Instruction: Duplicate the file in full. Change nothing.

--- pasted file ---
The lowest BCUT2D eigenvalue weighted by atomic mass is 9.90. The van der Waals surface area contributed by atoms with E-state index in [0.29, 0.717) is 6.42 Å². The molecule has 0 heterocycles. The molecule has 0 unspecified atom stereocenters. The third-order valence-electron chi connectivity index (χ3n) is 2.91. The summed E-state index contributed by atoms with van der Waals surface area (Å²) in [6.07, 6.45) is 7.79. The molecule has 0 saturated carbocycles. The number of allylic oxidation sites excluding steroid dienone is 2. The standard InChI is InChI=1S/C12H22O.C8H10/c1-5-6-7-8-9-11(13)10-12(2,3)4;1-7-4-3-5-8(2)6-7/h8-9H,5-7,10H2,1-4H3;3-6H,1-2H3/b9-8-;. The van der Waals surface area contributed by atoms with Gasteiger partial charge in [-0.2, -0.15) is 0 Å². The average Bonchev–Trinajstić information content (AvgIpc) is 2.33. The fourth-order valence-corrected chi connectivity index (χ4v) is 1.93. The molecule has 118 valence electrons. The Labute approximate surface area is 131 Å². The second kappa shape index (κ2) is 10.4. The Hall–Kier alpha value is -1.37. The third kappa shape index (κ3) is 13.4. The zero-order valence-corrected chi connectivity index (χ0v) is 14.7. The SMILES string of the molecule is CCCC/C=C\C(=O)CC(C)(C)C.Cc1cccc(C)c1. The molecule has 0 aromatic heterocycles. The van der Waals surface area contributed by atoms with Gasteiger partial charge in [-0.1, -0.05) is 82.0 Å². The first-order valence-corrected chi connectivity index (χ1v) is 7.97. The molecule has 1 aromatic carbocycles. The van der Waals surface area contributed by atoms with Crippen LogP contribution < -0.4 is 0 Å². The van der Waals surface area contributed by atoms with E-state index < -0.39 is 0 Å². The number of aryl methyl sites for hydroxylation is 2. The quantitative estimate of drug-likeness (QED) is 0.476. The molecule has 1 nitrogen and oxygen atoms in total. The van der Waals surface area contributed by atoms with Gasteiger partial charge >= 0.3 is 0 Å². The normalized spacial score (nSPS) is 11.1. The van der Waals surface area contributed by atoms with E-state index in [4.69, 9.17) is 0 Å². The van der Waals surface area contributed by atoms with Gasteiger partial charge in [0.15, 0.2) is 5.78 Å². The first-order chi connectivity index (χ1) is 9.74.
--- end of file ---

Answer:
The lowest BCUT2D eigenvalue weighted by atomic mass is 9.90. The van der Waals surface area contributed by atoms with E-state index in [0.29, 0.717) is 6.42 Å². The molecule has 0 heterocycles. The molecule has 0 unspecified atom stereocenters. The third-order valence-electron chi connectivity index (χ3n) is 2.91. The summed E-state index contributed by atoms with van der Waals surface area (Å²) in [6.07, 6.45) is 7.79. The molecule has 0 saturated carbocycles. The number of allylic oxidation sites excluding steroid dienone is 2. The standard InChI is InChI=1S/C12H22O.C8H10/c1-5-6-7-8-9-11(13)10-12(2,3)4;1-7-4-3-5-8(2)6-7/h8-9H,5-7,10H2,1-4H3;3-6H,1-2H3/b9-8-;. The van der Waals surface area contributed by atoms with Gasteiger partial charge in [-0.2, -0.15) is 0 Å². The average Bonchev–Trinajstić information content (AvgIpc) is 2.33. The fourth-order valence-corrected chi connectivity index (χ4v) is 1.93. The molecule has 118 valence electrons. The Labute approximate surface area is 131 Å². The second kappa shape index (κ2) is 10.4. The Hall–Kier alpha value is -1.37. The third kappa shape index (κ3) is 13.4. The zero-order valence-corrected chi connectivity index (χ0v) is 14.7. The SMILES string of the molecule is CCCC/C=C\C(=O)CC(C)(C)C.Cc1cccc(C)c1. The molecule has 0 aromatic heterocycles. The van der Waals surface area contributed by atoms with Gasteiger partial charge in [-0.1, -0.05) is 82.0 Å². The first-order valence-corrected chi connectivity index (χ1v) is 7.97. The molecule has 1 aromatic carbocycles. The van der Waals surface area contributed by atoms with Crippen LogP contribution < -0.4 is 0 Å². The van der Waals surface area contributed by atoms with E-state index < -0.39 is 0 Å². The number of aryl methyl sites for hydroxylation is 2. The quantitative estimate of drug-likeness (QED) is 0.476. The molecule has 1 nitrogen and oxygen atoms in total. The van der Waals surface area contributed by atoms with Gasteiger partial charge >= 0.3 is 0 Å². The normalized spacial score (nSPS) is 11.1. The van der Waals surface area contributed by atoms with E-state index in [4.69, 9.17) is 0 Å². The van der Waals surface area contributed by atoms with Gasteiger partial charge in [0.15, 0.2) is 5.78 Å². The first-order chi connectivity index (χ1) is 9.74.